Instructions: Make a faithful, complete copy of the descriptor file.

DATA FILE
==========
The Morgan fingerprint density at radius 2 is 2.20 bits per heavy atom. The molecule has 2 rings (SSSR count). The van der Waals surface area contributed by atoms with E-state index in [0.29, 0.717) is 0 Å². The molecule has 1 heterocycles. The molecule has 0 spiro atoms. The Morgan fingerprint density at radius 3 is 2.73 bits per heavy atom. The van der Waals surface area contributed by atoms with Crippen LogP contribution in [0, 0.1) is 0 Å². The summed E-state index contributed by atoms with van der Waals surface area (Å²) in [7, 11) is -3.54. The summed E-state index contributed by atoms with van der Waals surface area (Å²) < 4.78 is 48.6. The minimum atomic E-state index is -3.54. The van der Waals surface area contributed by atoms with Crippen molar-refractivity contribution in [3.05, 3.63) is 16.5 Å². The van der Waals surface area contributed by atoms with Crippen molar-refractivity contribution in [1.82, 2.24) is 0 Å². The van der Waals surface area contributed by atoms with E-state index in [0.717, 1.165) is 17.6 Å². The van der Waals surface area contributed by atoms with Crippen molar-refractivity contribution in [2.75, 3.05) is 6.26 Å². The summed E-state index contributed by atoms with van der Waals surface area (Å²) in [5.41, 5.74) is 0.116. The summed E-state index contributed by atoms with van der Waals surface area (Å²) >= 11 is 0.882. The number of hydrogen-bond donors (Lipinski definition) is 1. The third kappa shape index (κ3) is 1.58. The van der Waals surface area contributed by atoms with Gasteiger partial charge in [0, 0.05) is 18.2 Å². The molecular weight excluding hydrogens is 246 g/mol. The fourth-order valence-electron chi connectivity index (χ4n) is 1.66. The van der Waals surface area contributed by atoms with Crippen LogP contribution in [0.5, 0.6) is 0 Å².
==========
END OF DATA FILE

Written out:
The Morgan fingerprint density at radius 2 is 2.20 bits per heavy atom. The molecule has 2 rings (SSSR count). The van der Waals surface area contributed by atoms with E-state index in [0.29, 0.717) is 0 Å². The molecule has 1 heterocycles. The molecule has 0 spiro atoms. The Morgan fingerprint density at radius 3 is 2.73 bits per heavy atom. The van der Waals surface area contributed by atoms with Crippen LogP contribution in [0, 0.1) is 0 Å². The summed E-state index contributed by atoms with van der Waals surface area (Å²) in [7, 11) is -3.54. The summed E-state index contributed by atoms with van der Waals surface area (Å²) < 4.78 is 48.6. The minimum atomic E-state index is -3.54. The van der Waals surface area contributed by atoms with Crippen molar-refractivity contribution in [3.05, 3.63) is 16.5 Å². The van der Waals surface area contributed by atoms with Crippen molar-refractivity contribution in [1.82, 2.24) is 0 Å². The van der Waals surface area contributed by atoms with E-state index in [0.717, 1.165) is 17.6 Å². The van der Waals surface area contributed by atoms with Crippen molar-refractivity contribution in [2.75, 3.05) is 6.26 Å². The summed E-state index contributed by atoms with van der Waals surface area (Å²) in [5.41, 5.74) is 0.116. The summed E-state index contributed by atoms with van der Waals surface area (Å²) >= 11 is 0.882. The number of hydrogen-bond donors (Lipinski definition) is 1. The third kappa shape index (κ3) is 1.58. The van der Waals surface area contributed by atoms with Gasteiger partial charge in [0, 0.05) is 18.2 Å². The molecular weight excluding hydrogens is 246 g/mol. The fourth-order valence-electron chi connectivity index (χ4n) is 1.66. The van der Waals surface area contributed by atoms with Crippen LogP contribution in [0.5, 0.6) is 0 Å².